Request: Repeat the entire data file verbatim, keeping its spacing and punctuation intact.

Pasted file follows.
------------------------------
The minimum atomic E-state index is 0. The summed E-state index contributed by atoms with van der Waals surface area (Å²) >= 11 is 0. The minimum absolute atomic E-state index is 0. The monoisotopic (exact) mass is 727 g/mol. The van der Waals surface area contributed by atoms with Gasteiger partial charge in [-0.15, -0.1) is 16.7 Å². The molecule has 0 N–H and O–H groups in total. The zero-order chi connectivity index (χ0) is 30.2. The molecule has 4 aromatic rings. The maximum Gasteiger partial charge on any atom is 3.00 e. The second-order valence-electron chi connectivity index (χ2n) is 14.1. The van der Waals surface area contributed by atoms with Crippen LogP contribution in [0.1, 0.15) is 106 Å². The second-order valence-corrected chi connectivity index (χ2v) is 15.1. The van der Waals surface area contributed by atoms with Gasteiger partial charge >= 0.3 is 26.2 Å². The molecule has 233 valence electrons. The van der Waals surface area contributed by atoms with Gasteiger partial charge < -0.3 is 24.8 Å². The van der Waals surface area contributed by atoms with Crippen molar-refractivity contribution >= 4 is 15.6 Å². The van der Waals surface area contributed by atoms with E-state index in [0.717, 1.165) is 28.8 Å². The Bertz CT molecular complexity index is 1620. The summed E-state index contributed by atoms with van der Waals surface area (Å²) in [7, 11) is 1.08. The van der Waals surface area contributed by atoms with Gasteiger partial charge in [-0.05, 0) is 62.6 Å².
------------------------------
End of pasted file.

The minimum atomic E-state index is 0. The summed E-state index contributed by atoms with van der Waals surface area (Å²) >= 11 is 0. The minimum absolute atomic E-state index is 0. The monoisotopic (exact) mass is 727 g/mol. The van der Waals surface area contributed by atoms with Gasteiger partial charge in [-0.15, -0.1) is 16.7 Å². The molecule has 0 N–H and O–H groups in total. The zero-order chi connectivity index (χ0) is 30.2. The molecule has 4 aromatic rings. The maximum Gasteiger partial charge on any atom is 3.00 e. The second-order valence-electron chi connectivity index (χ2n) is 14.1. The van der Waals surface area contributed by atoms with Crippen LogP contribution in [0.1, 0.15) is 106 Å². The second-order valence-corrected chi connectivity index (χ2v) is 15.1. The van der Waals surface area contributed by atoms with Gasteiger partial charge >= 0.3 is 26.2 Å². The molecule has 233 valence electrons. The van der Waals surface area contributed by atoms with Gasteiger partial charge < -0.3 is 24.8 Å². The van der Waals surface area contributed by atoms with Crippen molar-refractivity contribution >= 4 is 15.6 Å². The van der Waals surface area contributed by atoms with E-state index in [0.717, 1.165) is 28.8 Å². The Bertz CT molecular complexity index is 1620. The summed E-state index contributed by atoms with van der Waals surface area (Å²) in [7, 11) is 1.08. The van der Waals surface area contributed by atoms with Gasteiger partial charge in [-0.05, 0) is 62.6 Å².